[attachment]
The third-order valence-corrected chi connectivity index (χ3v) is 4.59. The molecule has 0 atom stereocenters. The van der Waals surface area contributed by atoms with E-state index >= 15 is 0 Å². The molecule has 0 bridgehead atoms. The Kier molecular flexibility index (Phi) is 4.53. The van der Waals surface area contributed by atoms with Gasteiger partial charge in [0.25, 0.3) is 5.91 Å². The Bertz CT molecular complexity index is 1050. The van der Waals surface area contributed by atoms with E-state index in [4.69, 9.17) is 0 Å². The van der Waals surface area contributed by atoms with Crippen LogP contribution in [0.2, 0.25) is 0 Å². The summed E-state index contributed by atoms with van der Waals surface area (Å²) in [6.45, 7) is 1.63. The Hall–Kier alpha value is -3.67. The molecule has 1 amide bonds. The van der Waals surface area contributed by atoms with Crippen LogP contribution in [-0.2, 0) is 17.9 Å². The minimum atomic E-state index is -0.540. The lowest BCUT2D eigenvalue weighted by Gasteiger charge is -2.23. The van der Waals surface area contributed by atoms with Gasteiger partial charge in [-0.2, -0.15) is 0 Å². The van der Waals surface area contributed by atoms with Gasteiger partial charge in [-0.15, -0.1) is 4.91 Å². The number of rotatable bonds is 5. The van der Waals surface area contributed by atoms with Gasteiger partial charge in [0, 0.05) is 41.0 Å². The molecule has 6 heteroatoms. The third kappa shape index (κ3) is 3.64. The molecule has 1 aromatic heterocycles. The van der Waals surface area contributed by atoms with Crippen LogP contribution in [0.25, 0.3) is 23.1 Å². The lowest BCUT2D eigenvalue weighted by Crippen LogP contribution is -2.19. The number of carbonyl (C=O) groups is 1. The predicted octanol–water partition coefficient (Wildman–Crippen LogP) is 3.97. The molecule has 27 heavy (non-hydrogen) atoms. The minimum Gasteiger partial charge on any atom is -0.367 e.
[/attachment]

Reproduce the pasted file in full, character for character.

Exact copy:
The third-order valence-corrected chi connectivity index (χ3v) is 4.59. The molecule has 0 atom stereocenters. The van der Waals surface area contributed by atoms with E-state index >= 15 is 0 Å². The molecule has 0 bridgehead atoms. The Kier molecular flexibility index (Phi) is 4.53. The van der Waals surface area contributed by atoms with Gasteiger partial charge in [0.25, 0.3) is 5.91 Å². The Bertz CT molecular complexity index is 1050. The van der Waals surface area contributed by atoms with E-state index in [4.69, 9.17) is 0 Å². The van der Waals surface area contributed by atoms with Crippen LogP contribution in [0.2, 0.25) is 0 Å². The summed E-state index contributed by atoms with van der Waals surface area (Å²) in [6.45, 7) is 1.63. The Hall–Kier alpha value is -3.67. The molecule has 1 amide bonds. The van der Waals surface area contributed by atoms with Crippen LogP contribution in [-0.2, 0) is 17.9 Å². The minimum atomic E-state index is -0.540. The lowest BCUT2D eigenvalue weighted by Gasteiger charge is -2.23. The van der Waals surface area contributed by atoms with Gasteiger partial charge in [-0.2, -0.15) is 0 Å². The van der Waals surface area contributed by atoms with Gasteiger partial charge in [-0.15, -0.1) is 4.91 Å². The number of rotatable bonds is 5. The van der Waals surface area contributed by atoms with Gasteiger partial charge in [0, 0.05) is 41.0 Å². The molecule has 6 heteroatoms. The third kappa shape index (κ3) is 3.64. The molecule has 1 aromatic heterocycles. The van der Waals surface area contributed by atoms with Crippen LogP contribution in [0.25, 0.3) is 23.1 Å². The lowest BCUT2D eigenvalue weighted by Crippen LogP contribution is -2.19. The number of carbonyl (C=O) groups is 1. The predicted octanol–water partition coefficient (Wildman–Crippen LogP) is 3.97. The molecule has 27 heavy (non-hydrogen) atoms. The minimum Gasteiger partial charge on any atom is -0.367 e.